Blockchain technology is of increasing interest to citizens, businesses and legislators across the European Union. This report is aimed at providing a point of entry for those curious about blockchain technology, so as to stimulate interest and provoke discussion around its potential impact. A general introduction is followed by a closer look at eight areas in which blockchain has been described as having a substantial potential impact. For each of these, an explanation is given of how the technology ...

Blockchain technology is of increasing interest to citizens, businesses and legislators across the European Union. This report is aimed at providing a point of entry for those curious about blockchain technology, so as to stimulate interest and provoke discussion around its potential impact. A general introduction is followed by a closer look at eight areas in which blockchain has been described as having a substantial potential impact. For each of these, an explanation is given of how the technology could be developed in that particular area, the possible impacts this development might have, and what potential policy issues are to be anticipated.

What if blockchain technology revolutionised voting?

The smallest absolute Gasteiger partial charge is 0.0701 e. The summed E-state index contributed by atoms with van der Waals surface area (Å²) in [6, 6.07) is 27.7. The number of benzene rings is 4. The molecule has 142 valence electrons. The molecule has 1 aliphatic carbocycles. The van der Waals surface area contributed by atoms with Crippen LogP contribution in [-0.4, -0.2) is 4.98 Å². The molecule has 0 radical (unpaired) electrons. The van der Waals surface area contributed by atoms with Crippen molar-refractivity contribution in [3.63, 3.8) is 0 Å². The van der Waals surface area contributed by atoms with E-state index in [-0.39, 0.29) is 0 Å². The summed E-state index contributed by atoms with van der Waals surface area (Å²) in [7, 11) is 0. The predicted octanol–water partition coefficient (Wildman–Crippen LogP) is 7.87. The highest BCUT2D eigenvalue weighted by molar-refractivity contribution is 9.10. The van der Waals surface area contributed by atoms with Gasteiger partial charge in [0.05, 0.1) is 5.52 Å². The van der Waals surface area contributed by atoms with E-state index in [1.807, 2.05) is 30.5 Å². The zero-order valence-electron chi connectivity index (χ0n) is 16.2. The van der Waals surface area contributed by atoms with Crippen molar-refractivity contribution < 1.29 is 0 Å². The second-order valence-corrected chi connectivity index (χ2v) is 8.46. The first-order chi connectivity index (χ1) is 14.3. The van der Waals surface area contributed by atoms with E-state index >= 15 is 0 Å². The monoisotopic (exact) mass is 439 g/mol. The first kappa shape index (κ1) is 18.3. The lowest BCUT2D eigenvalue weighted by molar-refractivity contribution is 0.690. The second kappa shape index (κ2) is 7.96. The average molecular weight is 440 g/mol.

29-09-2016

Is blockchain the revolution in security and transparency that is needed to enable e-voting and, if so, what are the implications for the future of democracy? Despite the digitalisation of several important aspects of modern life, elections are still largely conducted offline, on paper. Since the turn of the century, e-voting has been considered a promising and (eventually) inevitable development, which could speed up, simplify and reduce the cost of elections, and might even lead to higher voter ...

Is blockchain the revolution in security and transparency that is needed to enable e-voting and, if so, what are the implications for the future of democracy? Despite the digitalisation of several important aspects of modern life, elections are still largely conducted offline, on paper. Since the turn of the century, e-voting has been considered a promising and (eventually) inevitable development, which could speed up, simplify and reduce the cost of elections, and might even lead to higher voter turnouts and the development of stronger democracies. E-voting could take many forms: using the internet or a dedicated, isolated network; requiring voters to attend a polling station or allowing unsupervised voting; using existing devices, such as mobile phones and laptops, or requiring specialist equipment. Now we have a further choice; to continue trusting central authorities to manage elections or to use blockchain technology to distribute an open voting record among citizens. Many experts agree that e-voting would require revolutionary developments in security systems. The debate is whether blockchain will represent a transformative or merely incremental development, and what its implications could be for the future of democracy.